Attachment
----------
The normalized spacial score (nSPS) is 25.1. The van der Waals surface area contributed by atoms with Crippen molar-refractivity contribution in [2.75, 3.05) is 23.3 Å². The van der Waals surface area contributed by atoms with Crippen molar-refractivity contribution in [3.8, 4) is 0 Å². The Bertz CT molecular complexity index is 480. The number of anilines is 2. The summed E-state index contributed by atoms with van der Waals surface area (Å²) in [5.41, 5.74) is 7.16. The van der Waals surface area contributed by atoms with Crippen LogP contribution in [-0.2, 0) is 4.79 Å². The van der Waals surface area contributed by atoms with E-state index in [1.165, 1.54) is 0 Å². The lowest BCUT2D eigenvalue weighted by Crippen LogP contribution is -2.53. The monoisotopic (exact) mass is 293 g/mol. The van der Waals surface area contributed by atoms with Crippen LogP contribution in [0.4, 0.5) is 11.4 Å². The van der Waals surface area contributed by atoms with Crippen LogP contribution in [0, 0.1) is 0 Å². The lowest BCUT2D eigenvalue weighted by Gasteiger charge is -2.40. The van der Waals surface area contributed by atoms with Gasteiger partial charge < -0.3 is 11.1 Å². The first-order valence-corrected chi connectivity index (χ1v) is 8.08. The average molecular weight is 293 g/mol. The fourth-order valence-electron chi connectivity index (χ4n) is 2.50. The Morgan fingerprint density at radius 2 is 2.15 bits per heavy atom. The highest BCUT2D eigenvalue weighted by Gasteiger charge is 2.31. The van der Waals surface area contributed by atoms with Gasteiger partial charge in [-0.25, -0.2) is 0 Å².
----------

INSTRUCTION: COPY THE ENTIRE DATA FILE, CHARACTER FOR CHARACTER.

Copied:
The normalized spacial score (nSPS) is 25.1. The van der Waals surface area contributed by atoms with Crippen molar-refractivity contribution in [2.75, 3.05) is 23.3 Å². The van der Waals surface area contributed by atoms with Crippen molar-refractivity contribution in [3.8, 4) is 0 Å². The Bertz CT molecular complexity index is 480. The number of anilines is 2. The summed E-state index contributed by atoms with van der Waals surface area (Å²) in [5.41, 5.74) is 7.16. The van der Waals surface area contributed by atoms with Crippen LogP contribution in [-0.2, 0) is 4.79 Å². The van der Waals surface area contributed by atoms with E-state index in [1.165, 1.54) is 0 Å². The lowest BCUT2D eigenvalue weighted by Crippen LogP contribution is -2.53. The monoisotopic (exact) mass is 293 g/mol. The van der Waals surface area contributed by atoms with Crippen LogP contribution in [0.4, 0.5) is 11.4 Å². The van der Waals surface area contributed by atoms with Crippen LogP contribution in [0, 0.1) is 0 Å². The lowest BCUT2D eigenvalue weighted by Gasteiger charge is -2.40. The van der Waals surface area contributed by atoms with Gasteiger partial charge < -0.3 is 11.1 Å². The first-order valence-corrected chi connectivity index (χ1v) is 8.08. The average molecular weight is 293 g/mol. The fourth-order valence-electron chi connectivity index (χ4n) is 2.50. The Morgan fingerprint density at radius 2 is 2.15 bits per heavy atom. The highest BCUT2D eigenvalue weighted by Gasteiger charge is 2.31. The van der Waals surface area contributed by atoms with Gasteiger partial charge in [-0.25, -0.2) is 0 Å².